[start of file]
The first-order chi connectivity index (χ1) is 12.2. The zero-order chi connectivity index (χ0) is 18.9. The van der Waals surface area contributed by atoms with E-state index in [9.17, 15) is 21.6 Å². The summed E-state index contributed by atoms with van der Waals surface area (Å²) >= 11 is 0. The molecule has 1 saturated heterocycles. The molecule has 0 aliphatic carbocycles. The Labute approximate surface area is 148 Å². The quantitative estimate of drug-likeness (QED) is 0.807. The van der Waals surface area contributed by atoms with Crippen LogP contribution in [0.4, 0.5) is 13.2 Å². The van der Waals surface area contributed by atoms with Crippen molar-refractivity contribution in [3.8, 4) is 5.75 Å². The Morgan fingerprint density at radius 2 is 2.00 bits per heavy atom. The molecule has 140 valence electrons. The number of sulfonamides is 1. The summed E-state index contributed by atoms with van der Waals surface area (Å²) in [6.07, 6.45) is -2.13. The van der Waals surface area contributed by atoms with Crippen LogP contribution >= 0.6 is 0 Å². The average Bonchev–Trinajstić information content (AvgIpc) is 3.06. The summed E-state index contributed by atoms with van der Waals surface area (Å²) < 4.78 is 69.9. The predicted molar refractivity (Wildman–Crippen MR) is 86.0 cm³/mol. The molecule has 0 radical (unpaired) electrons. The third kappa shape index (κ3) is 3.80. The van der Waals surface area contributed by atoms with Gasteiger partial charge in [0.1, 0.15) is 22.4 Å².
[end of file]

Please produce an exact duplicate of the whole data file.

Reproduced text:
The first-order chi connectivity index (χ1) is 12.2. The zero-order chi connectivity index (χ0) is 18.9. The van der Waals surface area contributed by atoms with E-state index in [9.17, 15) is 21.6 Å². The summed E-state index contributed by atoms with van der Waals surface area (Å²) >= 11 is 0. The molecule has 1 saturated heterocycles. The molecule has 0 aliphatic carbocycles. The Labute approximate surface area is 148 Å². The quantitative estimate of drug-likeness (QED) is 0.807. The van der Waals surface area contributed by atoms with Crippen LogP contribution in [0.4, 0.5) is 13.2 Å². The van der Waals surface area contributed by atoms with Crippen molar-refractivity contribution in [3.8, 4) is 5.75 Å². The Morgan fingerprint density at radius 2 is 2.00 bits per heavy atom. The molecule has 140 valence electrons. The number of sulfonamides is 1. The summed E-state index contributed by atoms with van der Waals surface area (Å²) in [6.07, 6.45) is -2.13. The van der Waals surface area contributed by atoms with Crippen LogP contribution >= 0.6 is 0 Å². The average Bonchev–Trinajstić information content (AvgIpc) is 3.06. The summed E-state index contributed by atoms with van der Waals surface area (Å²) < 4.78 is 69.9. The predicted molar refractivity (Wildman–Crippen MR) is 86.0 cm³/mol. The molecule has 0 radical (unpaired) electrons. The third kappa shape index (κ3) is 3.80. The van der Waals surface area contributed by atoms with Gasteiger partial charge in [0.1, 0.15) is 22.4 Å².